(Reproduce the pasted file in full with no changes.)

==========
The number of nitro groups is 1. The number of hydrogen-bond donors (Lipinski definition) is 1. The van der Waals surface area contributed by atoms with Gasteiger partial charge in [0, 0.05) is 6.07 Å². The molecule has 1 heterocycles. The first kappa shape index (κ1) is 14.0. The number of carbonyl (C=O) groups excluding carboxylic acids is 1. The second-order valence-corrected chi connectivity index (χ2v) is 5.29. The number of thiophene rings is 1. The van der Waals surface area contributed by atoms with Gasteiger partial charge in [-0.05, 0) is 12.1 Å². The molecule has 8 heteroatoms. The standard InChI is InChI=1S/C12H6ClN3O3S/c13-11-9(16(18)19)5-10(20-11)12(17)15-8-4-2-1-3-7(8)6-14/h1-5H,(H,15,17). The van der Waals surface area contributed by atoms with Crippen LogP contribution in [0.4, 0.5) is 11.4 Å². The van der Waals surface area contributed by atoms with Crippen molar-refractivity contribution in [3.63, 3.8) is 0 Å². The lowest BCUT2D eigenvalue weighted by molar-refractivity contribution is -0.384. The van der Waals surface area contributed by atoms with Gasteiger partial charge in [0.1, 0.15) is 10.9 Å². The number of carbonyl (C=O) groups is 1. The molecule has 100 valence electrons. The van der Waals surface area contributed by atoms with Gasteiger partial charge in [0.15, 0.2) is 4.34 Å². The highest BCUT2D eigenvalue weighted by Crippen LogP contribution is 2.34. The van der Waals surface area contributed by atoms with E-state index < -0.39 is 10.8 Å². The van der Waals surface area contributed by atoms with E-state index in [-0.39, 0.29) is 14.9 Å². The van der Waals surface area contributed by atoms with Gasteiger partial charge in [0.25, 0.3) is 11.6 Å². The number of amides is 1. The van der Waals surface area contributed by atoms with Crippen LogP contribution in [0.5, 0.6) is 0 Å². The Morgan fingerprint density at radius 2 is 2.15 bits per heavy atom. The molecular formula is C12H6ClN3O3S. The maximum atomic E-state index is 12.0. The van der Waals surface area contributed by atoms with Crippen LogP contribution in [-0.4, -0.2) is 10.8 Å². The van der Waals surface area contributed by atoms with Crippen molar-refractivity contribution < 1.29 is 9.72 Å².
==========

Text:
The number of nitro groups is 1. The number of hydrogen-bond donors (Lipinski definition) is 1. The van der Waals surface area contributed by atoms with Gasteiger partial charge in [0, 0.05) is 6.07 Å². The molecule has 1 heterocycles. The first kappa shape index (κ1) is 14.0. The number of carbonyl (C=O) groups excluding carboxylic acids is 1. The second-order valence-corrected chi connectivity index (χ2v) is 5.29. The number of thiophene rings is 1. The van der Waals surface area contributed by atoms with Gasteiger partial charge in [-0.05, 0) is 12.1 Å². The molecule has 8 heteroatoms. The standard InChI is InChI=1S/C12H6ClN3O3S/c13-11-9(16(18)19)5-10(20-11)12(17)15-8-4-2-1-3-7(8)6-14/h1-5H,(H,15,17). The van der Waals surface area contributed by atoms with Crippen LogP contribution in [0.4, 0.5) is 11.4 Å². The van der Waals surface area contributed by atoms with Crippen molar-refractivity contribution in [3.63, 3.8) is 0 Å². The lowest BCUT2D eigenvalue weighted by molar-refractivity contribution is -0.384. The van der Waals surface area contributed by atoms with Gasteiger partial charge in [0.1, 0.15) is 10.9 Å². The number of carbonyl (C=O) groups is 1. The molecule has 100 valence electrons. The van der Waals surface area contributed by atoms with Gasteiger partial charge in [0.15, 0.2) is 4.34 Å². The highest BCUT2D eigenvalue weighted by Crippen LogP contribution is 2.34. The van der Waals surface area contributed by atoms with E-state index < -0.39 is 10.8 Å². The van der Waals surface area contributed by atoms with E-state index in [-0.39, 0.29) is 14.9 Å². The van der Waals surface area contributed by atoms with Gasteiger partial charge in [0.25, 0.3) is 11.6 Å². The number of amides is 1. The van der Waals surface area contributed by atoms with Crippen LogP contribution in [0.5, 0.6) is 0 Å². The Morgan fingerprint density at radius 2 is 2.15 bits per heavy atom. The molecular formula is C12H6ClN3O3S. The maximum atomic E-state index is 12.0. The van der Waals surface area contributed by atoms with Crippen LogP contribution in [-0.4, -0.2) is 10.8 Å². The van der Waals surface area contributed by atoms with Crippen molar-refractivity contribution < 1.29 is 9.72 Å².